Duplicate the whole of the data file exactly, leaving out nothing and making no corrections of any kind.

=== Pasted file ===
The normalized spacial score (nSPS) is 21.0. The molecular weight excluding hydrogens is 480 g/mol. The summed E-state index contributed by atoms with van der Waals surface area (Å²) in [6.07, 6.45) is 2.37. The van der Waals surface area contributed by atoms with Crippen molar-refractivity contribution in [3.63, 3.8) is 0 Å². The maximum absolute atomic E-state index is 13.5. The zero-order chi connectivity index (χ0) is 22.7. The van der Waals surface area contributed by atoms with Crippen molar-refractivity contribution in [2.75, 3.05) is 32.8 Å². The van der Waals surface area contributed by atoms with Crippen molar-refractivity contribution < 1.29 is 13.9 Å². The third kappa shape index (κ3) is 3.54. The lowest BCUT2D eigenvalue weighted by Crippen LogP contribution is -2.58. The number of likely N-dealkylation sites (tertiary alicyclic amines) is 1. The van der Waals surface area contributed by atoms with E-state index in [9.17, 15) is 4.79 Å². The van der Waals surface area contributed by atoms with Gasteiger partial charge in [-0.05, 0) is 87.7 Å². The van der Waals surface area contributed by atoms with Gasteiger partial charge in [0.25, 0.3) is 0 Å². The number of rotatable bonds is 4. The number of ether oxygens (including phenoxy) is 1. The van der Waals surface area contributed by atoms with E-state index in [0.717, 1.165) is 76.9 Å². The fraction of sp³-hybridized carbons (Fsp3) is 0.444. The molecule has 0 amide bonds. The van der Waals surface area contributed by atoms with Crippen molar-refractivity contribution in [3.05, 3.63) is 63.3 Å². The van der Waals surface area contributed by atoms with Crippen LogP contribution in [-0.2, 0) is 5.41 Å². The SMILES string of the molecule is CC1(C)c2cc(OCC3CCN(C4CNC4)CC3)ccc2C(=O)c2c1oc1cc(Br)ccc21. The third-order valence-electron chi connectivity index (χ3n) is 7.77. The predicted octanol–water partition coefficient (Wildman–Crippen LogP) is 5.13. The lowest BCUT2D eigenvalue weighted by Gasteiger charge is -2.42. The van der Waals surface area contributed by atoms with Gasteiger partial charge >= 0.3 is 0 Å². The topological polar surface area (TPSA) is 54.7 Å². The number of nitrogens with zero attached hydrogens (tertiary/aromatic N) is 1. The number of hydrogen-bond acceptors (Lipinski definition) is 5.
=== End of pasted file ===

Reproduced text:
The normalized spacial score (nSPS) is 21.0. The molecular weight excluding hydrogens is 480 g/mol. The summed E-state index contributed by atoms with van der Waals surface area (Å²) in [6.07, 6.45) is 2.37. The van der Waals surface area contributed by atoms with Crippen molar-refractivity contribution in [3.63, 3.8) is 0 Å². The maximum absolute atomic E-state index is 13.5. The zero-order chi connectivity index (χ0) is 22.7. The van der Waals surface area contributed by atoms with Crippen molar-refractivity contribution in [2.75, 3.05) is 32.8 Å². The van der Waals surface area contributed by atoms with Crippen molar-refractivity contribution < 1.29 is 13.9 Å². The third kappa shape index (κ3) is 3.54. The lowest BCUT2D eigenvalue weighted by Crippen LogP contribution is -2.58. The number of likely N-dealkylation sites (tertiary alicyclic amines) is 1. The van der Waals surface area contributed by atoms with E-state index in [9.17, 15) is 4.79 Å². The van der Waals surface area contributed by atoms with Gasteiger partial charge in [-0.05, 0) is 87.7 Å². The van der Waals surface area contributed by atoms with Gasteiger partial charge in [0.25, 0.3) is 0 Å². The number of rotatable bonds is 4. The number of ether oxygens (including phenoxy) is 1. The van der Waals surface area contributed by atoms with E-state index in [0.717, 1.165) is 76.9 Å². The fraction of sp³-hybridized carbons (Fsp3) is 0.444. The molecule has 0 amide bonds. The van der Waals surface area contributed by atoms with Crippen molar-refractivity contribution in [3.05, 3.63) is 63.3 Å². The van der Waals surface area contributed by atoms with Crippen LogP contribution in [-0.2, 0) is 5.41 Å². The SMILES string of the molecule is CC1(C)c2cc(OCC3CCN(C4CNC4)CC3)ccc2C(=O)c2c1oc1cc(Br)ccc21. The third-order valence-electron chi connectivity index (χ3n) is 7.77. The predicted octanol–water partition coefficient (Wildman–Crippen LogP) is 5.13. The lowest BCUT2D eigenvalue weighted by Gasteiger charge is -2.42. The van der Waals surface area contributed by atoms with Gasteiger partial charge >= 0.3 is 0 Å². The topological polar surface area (TPSA) is 54.7 Å². The number of nitrogens with zero attached hydrogens (tertiary/aromatic N) is 1. The number of hydrogen-bond acceptors (Lipinski definition) is 5.